The Good, The Bad, and The Of Course
Let’s get the big news out of the way. 2017 Petrus is stunning. Of course. But that’s also like saying a beachside mansion is wonderful...it should be taken for granted. It does, however, provide a harbinger for 2017, and highlights that brilliant wines have been made in the vintage, even for the rest of us.
The good news comes from those in St-Emilion with the right touch and, in a few places, some gifted hillside vineyards. Pavie and Figeac lived up to their pedigree and are worth seeking out if reasonable prices come to fruition. Pavie delivered a powerful approach in a balanced way, and Figeac is incredibly dynamic and layered. (By the way, for those who have not plugged in to Figeac’s last few vintages, it might be now or never - they are that good and getting better). At the same time, there was a consensus with our team that Pavie Decesse, Pavie Macquin, and Gaffeliere were true head-turners in 2017. They all showed incredible minerality, texture, and refinement. Other wines that didn’t have such a consensus but showed their pedigree and potential were Canon, Belair-Monagne, Valandraud, and Clos Fourtet.
The bad news comes in two parts. First is that many of the Pomerol properties we tasted (with a few major exceptions like VCC and Petrus) struggled in 2017. Aside from any hail issues, they seemed to be a bit awkward - often either masked with excessive oak or a bit hollow in the middle. And again, just to reiterate - hail losses tell one story of the vintage, but what survived (often higher-elevation slopes) had a vintage full of other factors that tell the story. For example, we’ve tasted brilliant wines with 50% losses, and those who were unaffected by frost that struggled with their 2017s.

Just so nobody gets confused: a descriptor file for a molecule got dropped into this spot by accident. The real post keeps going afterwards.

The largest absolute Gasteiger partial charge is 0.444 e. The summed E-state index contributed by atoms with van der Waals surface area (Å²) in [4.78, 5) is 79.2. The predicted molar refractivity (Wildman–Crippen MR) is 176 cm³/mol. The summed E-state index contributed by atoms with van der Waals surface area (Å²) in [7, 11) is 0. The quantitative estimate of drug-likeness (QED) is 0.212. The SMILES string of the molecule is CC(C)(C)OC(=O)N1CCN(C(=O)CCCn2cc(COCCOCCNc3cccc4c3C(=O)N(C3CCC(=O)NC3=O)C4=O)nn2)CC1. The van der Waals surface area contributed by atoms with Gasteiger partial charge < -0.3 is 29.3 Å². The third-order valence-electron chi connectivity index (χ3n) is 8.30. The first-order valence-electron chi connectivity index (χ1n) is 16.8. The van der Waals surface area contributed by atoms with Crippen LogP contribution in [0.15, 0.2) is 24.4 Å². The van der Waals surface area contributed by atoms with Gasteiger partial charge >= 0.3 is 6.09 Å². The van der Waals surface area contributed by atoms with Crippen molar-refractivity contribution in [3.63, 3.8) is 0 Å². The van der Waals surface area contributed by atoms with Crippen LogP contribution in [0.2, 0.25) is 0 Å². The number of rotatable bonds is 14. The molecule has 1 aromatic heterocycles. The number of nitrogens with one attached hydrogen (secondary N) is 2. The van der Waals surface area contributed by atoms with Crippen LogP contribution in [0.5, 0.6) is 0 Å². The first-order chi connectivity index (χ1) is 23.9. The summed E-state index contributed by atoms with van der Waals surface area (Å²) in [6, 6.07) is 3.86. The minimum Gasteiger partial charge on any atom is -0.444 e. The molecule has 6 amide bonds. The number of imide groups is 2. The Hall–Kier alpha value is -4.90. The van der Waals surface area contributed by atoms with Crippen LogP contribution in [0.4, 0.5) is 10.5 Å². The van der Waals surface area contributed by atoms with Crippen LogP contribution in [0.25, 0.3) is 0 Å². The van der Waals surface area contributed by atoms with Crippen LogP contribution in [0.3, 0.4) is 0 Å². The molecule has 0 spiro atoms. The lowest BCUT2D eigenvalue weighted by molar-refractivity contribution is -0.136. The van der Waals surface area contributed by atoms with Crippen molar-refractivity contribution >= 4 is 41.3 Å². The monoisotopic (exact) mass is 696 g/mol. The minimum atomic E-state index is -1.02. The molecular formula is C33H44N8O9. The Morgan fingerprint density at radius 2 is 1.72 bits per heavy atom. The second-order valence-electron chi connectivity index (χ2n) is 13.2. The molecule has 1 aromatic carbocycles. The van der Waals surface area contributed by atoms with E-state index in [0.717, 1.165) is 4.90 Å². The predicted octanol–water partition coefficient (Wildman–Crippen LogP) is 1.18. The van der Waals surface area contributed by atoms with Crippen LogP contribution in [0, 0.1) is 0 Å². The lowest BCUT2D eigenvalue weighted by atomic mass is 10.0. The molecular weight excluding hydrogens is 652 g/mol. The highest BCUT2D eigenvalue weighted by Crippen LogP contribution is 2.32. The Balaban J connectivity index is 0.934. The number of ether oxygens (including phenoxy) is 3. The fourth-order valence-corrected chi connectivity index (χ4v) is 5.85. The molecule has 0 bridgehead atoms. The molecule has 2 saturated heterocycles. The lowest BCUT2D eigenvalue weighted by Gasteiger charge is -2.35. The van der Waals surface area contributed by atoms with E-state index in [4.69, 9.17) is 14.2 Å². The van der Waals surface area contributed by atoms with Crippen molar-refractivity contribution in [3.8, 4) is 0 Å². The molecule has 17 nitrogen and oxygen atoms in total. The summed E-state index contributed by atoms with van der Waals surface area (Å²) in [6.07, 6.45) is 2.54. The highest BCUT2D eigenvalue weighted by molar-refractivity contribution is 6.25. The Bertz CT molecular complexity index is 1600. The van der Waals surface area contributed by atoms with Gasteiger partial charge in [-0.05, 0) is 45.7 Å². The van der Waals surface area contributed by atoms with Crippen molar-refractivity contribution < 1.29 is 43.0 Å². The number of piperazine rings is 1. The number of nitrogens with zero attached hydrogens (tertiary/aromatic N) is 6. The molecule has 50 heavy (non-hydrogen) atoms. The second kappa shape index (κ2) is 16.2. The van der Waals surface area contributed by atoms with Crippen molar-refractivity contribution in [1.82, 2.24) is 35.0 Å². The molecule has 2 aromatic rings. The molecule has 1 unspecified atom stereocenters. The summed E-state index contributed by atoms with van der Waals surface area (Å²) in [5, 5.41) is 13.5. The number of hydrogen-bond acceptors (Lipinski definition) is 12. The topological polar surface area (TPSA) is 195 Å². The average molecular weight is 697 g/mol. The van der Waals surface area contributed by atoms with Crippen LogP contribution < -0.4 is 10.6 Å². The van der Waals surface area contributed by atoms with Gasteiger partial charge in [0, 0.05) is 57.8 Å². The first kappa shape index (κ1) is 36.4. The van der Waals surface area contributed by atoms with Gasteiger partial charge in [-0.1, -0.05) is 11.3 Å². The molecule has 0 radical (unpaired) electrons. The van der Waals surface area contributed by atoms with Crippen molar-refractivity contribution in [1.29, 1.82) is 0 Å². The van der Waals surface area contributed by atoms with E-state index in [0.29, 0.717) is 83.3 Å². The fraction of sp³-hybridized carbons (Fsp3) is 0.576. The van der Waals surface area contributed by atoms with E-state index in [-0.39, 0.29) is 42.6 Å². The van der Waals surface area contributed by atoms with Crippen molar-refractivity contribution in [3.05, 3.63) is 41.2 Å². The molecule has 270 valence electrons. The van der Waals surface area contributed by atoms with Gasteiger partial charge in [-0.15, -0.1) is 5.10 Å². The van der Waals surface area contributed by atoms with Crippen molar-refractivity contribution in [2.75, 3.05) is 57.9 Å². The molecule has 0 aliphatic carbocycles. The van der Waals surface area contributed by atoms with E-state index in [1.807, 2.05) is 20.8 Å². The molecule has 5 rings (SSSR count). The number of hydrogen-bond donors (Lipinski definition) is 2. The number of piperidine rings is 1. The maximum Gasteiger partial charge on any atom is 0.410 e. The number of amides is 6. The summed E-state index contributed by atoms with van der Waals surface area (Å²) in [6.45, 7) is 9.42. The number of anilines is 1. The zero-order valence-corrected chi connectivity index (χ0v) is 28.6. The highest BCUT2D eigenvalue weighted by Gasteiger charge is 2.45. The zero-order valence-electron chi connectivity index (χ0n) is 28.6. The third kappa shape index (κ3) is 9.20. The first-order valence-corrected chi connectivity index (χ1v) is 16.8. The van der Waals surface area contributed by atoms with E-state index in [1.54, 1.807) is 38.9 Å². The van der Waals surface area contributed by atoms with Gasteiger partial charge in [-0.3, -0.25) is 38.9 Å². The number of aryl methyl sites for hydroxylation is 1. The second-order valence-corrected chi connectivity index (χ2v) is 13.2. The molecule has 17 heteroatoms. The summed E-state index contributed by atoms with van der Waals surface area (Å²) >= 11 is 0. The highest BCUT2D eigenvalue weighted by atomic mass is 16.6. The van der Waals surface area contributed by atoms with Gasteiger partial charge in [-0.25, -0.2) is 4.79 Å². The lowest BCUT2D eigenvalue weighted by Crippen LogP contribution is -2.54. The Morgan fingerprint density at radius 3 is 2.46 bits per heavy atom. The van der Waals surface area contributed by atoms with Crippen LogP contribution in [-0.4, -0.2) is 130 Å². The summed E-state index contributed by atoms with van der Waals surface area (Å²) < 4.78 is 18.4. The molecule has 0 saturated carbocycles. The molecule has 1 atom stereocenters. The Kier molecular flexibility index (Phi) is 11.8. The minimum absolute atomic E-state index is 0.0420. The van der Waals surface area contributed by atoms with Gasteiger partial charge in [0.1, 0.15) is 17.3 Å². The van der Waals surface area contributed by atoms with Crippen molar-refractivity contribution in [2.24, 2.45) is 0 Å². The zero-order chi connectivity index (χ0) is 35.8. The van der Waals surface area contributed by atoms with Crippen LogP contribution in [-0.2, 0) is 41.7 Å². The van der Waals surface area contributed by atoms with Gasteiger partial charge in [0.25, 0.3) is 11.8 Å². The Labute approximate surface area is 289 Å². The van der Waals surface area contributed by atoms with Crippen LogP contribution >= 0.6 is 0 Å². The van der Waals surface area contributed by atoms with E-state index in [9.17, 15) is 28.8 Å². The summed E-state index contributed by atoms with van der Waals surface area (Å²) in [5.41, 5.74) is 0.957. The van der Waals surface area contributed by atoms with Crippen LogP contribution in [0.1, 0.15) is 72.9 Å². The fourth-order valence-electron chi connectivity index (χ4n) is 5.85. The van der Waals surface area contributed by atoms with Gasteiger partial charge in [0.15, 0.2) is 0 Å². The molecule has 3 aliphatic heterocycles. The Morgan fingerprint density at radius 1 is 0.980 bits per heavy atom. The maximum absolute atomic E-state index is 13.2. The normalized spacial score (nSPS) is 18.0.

The second part? Early feedback has been that prices won’t go low enough. There seems to be an energy that’s riding a wave of ‘15/’16 successes that implies there is no urgency to drop prices any extreme amount. This is particularly problematic due to the fact that the exchange rate is 15% higher than when the previous two vintages launched. While 2017 will provide a treasure trove of gems for early drinking (there are concentrated, accessible wines) and some not-to-be-missed long-term collectibles (see above, Right Bank) there might be an initial lull in the urgency to secure the rest of the pack.
The Left Bank has the potential to tell another story - we just landed on this side of the Gironde and will knock on a few doors tomorrow including staples like Lynch-Bages and Pontet-Canet, along with a few First Growths as well. Most of Pauillac, St-Estephe, and St-Julien were spared frost so we will see what they have to say about the vintage conditions beyond April. Some quick tastings today previewed another mixed bag - delicious over-performers alongside awkward or challenging wines. But we’ll be able to get a much more detailed picture in the next 24-48 hours. Stay tuned...
- Ryan Moses